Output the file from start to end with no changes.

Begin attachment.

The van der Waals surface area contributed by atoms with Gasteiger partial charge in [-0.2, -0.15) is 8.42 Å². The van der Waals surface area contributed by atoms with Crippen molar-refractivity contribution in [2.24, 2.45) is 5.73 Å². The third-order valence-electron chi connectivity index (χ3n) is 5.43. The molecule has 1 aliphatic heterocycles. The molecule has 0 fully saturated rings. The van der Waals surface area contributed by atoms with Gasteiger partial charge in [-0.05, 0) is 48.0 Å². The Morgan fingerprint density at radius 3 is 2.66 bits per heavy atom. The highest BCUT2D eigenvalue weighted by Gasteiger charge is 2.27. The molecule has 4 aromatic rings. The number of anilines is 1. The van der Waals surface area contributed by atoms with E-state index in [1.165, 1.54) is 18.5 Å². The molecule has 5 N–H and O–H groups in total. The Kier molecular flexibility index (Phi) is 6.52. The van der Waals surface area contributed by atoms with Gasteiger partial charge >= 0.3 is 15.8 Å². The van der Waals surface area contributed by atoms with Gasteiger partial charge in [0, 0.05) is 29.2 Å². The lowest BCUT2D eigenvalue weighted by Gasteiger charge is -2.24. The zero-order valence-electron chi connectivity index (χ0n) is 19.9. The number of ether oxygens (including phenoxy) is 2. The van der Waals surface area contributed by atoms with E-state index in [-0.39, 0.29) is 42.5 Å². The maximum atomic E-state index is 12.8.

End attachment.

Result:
The van der Waals surface area contributed by atoms with Gasteiger partial charge in [-0.2, -0.15) is 8.42 Å². The van der Waals surface area contributed by atoms with Crippen molar-refractivity contribution in [2.24, 2.45) is 5.73 Å². The third-order valence-electron chi connectivity index (χ3n) is 5.43. The molecule has 1 aliphatic heterocycles. The molecule has 0 fully saturated rings. The van der Waals surface area contributed by atoms with Gasteiger partial charge in [-0.05, 0) is 48.0 Å². The Morgan fingerprint density at radius 3 is 2.66 bits per heavy atom. The highest BCUT2D eigenvalue weighted by Gasteiger charge is 2.27. The molecule has 4 aromatic rings. The number of anilines is 1. The van der Waals surface area contributed by atoms with E-state index in [1.165, 1.54) is 18.5 Å². The molecule has 5 N–H and O–H groups in total. The Kier molecular flexibility index (Phi) is 6.52. The van der Waals surface area contributed by atoms with Gasteiger partial charge >= 0.3 is 15.8 Å². The van der Waals surface area contributed by atoms with Gasteiger partial charge in [0, 0.05) is 29.2 Å². The lowest BCUT2D eigenvalue weighted by Gasteiger charge is -2.24. The zero-order valence-electron chi connectivity index (χ0n) is 19.9. The number of ether oxygens (including phenoxy) is 2. The van der Waals surface area contributed by atoms with E-state index in [-0.39, 0.29) is 42.5 Å². The maximum atomic E-state index is 12.8.